Oakland A's Coaching Q&A: Todd Steverson, P2

In part two of our early season conversation with Oakland A's minor league hitting coordinator Todd Steverson, we cover several prospects, including Bruce Maxwell, Nick Rickles, Michael Taylor, Michael Choice and Jemile Weeks.

Click here to view part one of this conversation.

OaklandClubhouse: Bruce Maxwell is off to a good start [.343/.395/.514 in 35 at-bats through Sunday]. We talked last year about how you were having him not worry about the power numbers, that those would come. That already seems to be happening in the early going this season. Did you see a lot of changes from him between last year and this spring?

Todd Steverson: Bruce came in as a contact-type of guy as a hitter. His college numbers indicated that he was the kind of hitter who had the ability to take his walks and make contact. It still translates. If you look at his numbers that he had with Vermont, he didn't strike-out much and he took his fair share of walks. He's still doing that now.

Along with that, obviously he wants to morph his game into a little more gap style to get to or go over the wall. But I think he's getting to understand – and, if you can't figure it out, this is my philosophy – how his body works. One of the biggest things that athletes discount when they are at the amateur level because they are typically better than the other players there, is that they typically take their athleticism for granted. So they never figure out, ‘this is why I am better than you.'

When you reach a level when the quality of the athleticism evens out, then you may see some struggles. Now you need to understand what I do and how I do it. The knowledge of that is something to be desired by everybody. His game is going to come along. He's – like everyone else – is having to learn how to control the mental aspects of the game.

I think with him being a catcher, one of the biggest keys for him that he is trying to get done this year is controlling his knowledge of the game as a catcher in terms of dealing with the pitching staff and understanding our philosophy as it relates to the pitching philosophy. Understanding who is on the mound and really becoming a captain back there. At the same time, be able to put together quality at-bats. That becomes a big mental game for a kid sometimes. It's a lot of responsibility to be a catcher. Learning to deal with that is enormous.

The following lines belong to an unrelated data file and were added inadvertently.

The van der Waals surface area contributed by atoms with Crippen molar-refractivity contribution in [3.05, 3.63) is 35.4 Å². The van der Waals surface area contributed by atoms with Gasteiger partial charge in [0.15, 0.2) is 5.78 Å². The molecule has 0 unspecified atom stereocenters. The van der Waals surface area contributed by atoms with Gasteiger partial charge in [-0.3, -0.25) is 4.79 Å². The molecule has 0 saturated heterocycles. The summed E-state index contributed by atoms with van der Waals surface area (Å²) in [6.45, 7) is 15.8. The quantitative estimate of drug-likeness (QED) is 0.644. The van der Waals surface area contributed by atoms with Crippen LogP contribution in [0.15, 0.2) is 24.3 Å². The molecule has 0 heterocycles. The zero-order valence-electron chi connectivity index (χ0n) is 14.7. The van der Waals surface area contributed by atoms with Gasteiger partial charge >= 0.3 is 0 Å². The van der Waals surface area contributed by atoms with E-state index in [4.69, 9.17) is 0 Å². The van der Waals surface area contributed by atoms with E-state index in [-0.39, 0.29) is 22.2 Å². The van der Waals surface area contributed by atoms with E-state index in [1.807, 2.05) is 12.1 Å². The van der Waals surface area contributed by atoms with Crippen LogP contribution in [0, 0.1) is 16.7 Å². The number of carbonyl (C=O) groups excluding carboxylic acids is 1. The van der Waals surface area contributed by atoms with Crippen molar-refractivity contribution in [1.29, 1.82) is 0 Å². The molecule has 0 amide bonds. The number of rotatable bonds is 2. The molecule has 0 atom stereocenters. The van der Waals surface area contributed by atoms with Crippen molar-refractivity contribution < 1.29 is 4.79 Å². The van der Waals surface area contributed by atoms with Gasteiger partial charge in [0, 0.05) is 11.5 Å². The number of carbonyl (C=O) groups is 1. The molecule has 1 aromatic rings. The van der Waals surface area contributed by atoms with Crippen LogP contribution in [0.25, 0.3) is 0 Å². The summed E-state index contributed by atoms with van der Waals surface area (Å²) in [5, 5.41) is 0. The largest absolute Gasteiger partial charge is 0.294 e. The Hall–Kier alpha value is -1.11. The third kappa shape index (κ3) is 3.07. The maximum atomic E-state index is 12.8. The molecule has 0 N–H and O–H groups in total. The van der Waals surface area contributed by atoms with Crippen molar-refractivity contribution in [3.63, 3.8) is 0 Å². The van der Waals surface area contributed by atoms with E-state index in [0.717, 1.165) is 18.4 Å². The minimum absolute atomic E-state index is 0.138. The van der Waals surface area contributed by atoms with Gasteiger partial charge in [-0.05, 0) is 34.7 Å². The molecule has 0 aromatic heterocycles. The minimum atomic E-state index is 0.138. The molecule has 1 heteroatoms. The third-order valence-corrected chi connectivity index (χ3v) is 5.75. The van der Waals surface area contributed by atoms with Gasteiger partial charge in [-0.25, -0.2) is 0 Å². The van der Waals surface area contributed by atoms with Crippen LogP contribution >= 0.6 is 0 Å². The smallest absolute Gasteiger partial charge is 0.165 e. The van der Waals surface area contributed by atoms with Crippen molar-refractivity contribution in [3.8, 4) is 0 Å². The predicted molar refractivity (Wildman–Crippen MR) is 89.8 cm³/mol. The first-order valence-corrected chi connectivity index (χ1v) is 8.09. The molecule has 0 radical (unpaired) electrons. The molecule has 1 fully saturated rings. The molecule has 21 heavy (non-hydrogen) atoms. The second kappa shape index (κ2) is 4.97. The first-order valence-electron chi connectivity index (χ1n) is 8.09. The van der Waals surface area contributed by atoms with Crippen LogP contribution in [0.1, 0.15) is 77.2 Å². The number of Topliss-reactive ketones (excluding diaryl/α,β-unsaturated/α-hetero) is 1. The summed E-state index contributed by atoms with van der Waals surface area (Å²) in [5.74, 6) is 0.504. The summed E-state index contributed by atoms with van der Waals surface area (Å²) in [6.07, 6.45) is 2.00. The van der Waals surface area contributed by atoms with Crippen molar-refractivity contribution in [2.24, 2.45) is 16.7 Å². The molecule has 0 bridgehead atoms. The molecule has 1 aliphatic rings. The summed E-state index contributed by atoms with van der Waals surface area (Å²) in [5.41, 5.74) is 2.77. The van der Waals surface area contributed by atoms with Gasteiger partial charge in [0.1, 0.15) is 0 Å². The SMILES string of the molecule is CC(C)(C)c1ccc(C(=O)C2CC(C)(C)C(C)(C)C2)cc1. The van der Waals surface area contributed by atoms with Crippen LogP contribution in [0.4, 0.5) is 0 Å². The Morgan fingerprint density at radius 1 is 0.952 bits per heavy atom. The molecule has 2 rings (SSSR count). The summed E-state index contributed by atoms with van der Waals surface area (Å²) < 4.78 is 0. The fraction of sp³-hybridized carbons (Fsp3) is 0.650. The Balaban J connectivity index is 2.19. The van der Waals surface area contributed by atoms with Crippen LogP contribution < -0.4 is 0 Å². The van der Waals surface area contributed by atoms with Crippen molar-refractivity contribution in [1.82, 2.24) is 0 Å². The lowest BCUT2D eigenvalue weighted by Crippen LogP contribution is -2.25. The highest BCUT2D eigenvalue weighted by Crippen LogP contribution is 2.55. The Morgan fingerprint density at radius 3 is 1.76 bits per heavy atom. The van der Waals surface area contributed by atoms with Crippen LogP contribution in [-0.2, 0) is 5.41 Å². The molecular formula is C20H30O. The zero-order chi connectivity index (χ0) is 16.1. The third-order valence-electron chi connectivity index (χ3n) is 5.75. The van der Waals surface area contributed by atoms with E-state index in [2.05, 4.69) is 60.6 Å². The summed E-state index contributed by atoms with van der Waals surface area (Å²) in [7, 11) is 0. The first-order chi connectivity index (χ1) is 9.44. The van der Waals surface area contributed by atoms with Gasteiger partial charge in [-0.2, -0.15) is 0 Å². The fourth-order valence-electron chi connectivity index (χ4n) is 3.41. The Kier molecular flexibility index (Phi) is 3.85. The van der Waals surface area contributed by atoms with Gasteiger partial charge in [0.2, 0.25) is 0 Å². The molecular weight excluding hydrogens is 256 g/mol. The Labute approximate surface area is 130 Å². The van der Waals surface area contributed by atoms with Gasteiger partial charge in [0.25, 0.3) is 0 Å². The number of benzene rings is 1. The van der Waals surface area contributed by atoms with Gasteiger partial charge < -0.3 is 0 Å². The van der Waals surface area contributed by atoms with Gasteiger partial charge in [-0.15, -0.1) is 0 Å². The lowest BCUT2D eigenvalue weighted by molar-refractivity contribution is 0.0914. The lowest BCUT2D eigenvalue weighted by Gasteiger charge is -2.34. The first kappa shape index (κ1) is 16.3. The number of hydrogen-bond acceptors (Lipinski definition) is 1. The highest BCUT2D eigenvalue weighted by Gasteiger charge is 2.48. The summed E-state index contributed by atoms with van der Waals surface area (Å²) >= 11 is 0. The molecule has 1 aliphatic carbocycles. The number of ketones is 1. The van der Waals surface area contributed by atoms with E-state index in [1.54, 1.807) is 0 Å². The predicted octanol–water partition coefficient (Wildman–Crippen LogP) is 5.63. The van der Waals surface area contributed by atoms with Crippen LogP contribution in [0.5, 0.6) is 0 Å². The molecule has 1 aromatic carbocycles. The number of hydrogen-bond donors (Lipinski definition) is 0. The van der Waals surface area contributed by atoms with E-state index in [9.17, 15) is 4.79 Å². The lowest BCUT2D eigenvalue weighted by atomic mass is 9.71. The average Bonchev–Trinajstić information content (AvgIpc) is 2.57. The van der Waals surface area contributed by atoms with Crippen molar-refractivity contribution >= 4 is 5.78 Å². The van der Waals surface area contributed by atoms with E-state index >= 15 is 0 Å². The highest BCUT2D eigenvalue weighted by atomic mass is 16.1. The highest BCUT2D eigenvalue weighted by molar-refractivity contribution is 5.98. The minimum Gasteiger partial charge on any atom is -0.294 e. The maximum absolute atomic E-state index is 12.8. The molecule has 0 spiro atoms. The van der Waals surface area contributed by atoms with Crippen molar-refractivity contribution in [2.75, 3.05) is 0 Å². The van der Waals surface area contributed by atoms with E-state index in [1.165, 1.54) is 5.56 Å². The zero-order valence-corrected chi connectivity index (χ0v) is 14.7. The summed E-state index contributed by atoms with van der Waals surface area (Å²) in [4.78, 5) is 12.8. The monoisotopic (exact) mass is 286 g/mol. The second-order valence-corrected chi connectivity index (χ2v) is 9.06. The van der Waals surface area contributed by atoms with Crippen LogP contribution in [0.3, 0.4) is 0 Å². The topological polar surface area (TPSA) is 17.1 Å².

OC: Another catcher who just joined Maxwell with Beloit is Nick Rickles, who was at Low-A last year and he struggled at the plate. He was a similar hitter to Maxwell in college in terms of contact rate, etc. What sort of changes do you think he needed to make as a hitter to get better results than he had at the plate last season?

TS: Confidence. Once you have a season like that, your confidence may be shot a little bit. Believing that that was just a blip in the radar screen has to be part of the thought process because you have to believe in your talents and you have to believe in who you are and what you bring to the table. This game has a way of humbling a lot of people who have had prior success, but it doesn't mean it is permanent.

I think he is learning that ‘what happened to me was probably a direct result of how I handled myself in terms of my mental state.' It is very easy in this game to get negative. That is the very easiest thing to do in this game, is to get down on yourself. To have a season like he did, it would be very easy for him to take an 0-for-4, or something like that, and say, ‘oh, here we go again.' I think he works better on his mental state and saying, ‘I'm better than that' going forward.

OC: We have talked a lot about the mental aspect of the game as it relates to Michael Taylor and his ups and downs over the years. He was called up to the big leagues this week to replace Yoenis Cespedes on the A's roster and has been off to a great start with Sacramento. Are you seeing him finding himself a little more each year that you have worked with him?

TS: I tell you want, you having done this job for as long as you have right now, it's just awesome for you to see the maturation of a hitter or a player. You've been able to see where they came in at, where their downfalls were and what they were able to accomplish in terms of escaping their downfalls, and so on and so forth. Once again, the experience and the knowledge of everything that you go through in this game allows you to make decisions about how you fix, keep or throw away anything.

He's had a lot of different things thrown at him during the years that he has been with us. He had that great year in Double-A with the Phillies and he hit all of those homers. If you ask him, I'm not quite sure that he knew how he did what he did [that season]. Sometimes there are players who have a really good season who can't recall what they did to have that really good season. Then it becomes, I'll say it again, a ‘learning of myself process.' How was I able to do that? Why was my swing so great right there? What was my mindset when I was hot, or when I was doing well, or when I was comfortable?

I think he has been able to gain that self-awareness to be able to make that determination of ‘okay, that happened of me because' and now he has a good answer. That's the maturation of a hitter. Not making excuses. Not blaming the umpire all of the time. There is a self-awareness of what is bringing you positive results and what is bringing you negative results.